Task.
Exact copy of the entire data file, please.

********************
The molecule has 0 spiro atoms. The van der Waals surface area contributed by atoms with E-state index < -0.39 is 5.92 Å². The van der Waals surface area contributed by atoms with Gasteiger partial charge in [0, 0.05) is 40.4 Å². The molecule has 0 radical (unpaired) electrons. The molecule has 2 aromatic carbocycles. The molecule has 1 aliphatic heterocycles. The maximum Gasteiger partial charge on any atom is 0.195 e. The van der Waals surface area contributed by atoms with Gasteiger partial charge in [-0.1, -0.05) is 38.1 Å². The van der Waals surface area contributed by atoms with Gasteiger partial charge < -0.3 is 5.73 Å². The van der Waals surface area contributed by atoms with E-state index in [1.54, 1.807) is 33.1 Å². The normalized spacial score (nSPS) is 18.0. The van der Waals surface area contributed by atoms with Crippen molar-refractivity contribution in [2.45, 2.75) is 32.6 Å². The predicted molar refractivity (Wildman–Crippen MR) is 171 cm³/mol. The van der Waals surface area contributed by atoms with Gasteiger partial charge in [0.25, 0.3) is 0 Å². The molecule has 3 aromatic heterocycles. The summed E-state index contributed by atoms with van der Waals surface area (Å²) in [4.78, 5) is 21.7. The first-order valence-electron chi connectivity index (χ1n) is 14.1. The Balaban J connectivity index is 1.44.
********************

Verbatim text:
The molecule has 0 spiro atoms. The van der Waals surface area contributed by atoms with E-state index < -0.39 is 5.92 Å². The van der Waals surface area contributed by atoms with Gasteiger partial charge in [0, 0.05) is 40.4 Å². The molecule has 0 radical (unpaired) electrons. The molecule has 2 aromatic carbocycles. The molecule has 1 aliphatic heterocycles. The maximum Gasteiger partial charge on any atom is 0.195 e. The van der Waals surface area contributed by atoms with Gasteiger partial charge in [-0.1, -0.05) is 38.1 Å². The van der Waals surface area contributed by atoms with Gasteiger partial charge < -0.3 is 5.73 Å². The van der Waals surface area contributed by atoms with E-state index in [1.54, 1.807) is 33.1 Å². The normalized spacial score (nSPS) is 18.0. The van der Waals surface area contributed by atoms with Crippen molar-refractivity contribution in [2.45, 2.75) is 32.6 Å². The predicted molar refractivity (Wildman–Crippen MR) is 171 cm³/mol. The van der Waals surface area contributed by atoms with Gasteiger partial charge in [0.25, 0.3) is 0 Å². The molecule has 3 aromatic heterocycles. The summed E-state index contributed by atoms with van der Waals surface area (Å²) in [4.78, 5) is 21.7. The first-order valence-electron chi connectivity index (χ1n) is 14.1. The Balaban J connectivity index is 1.44.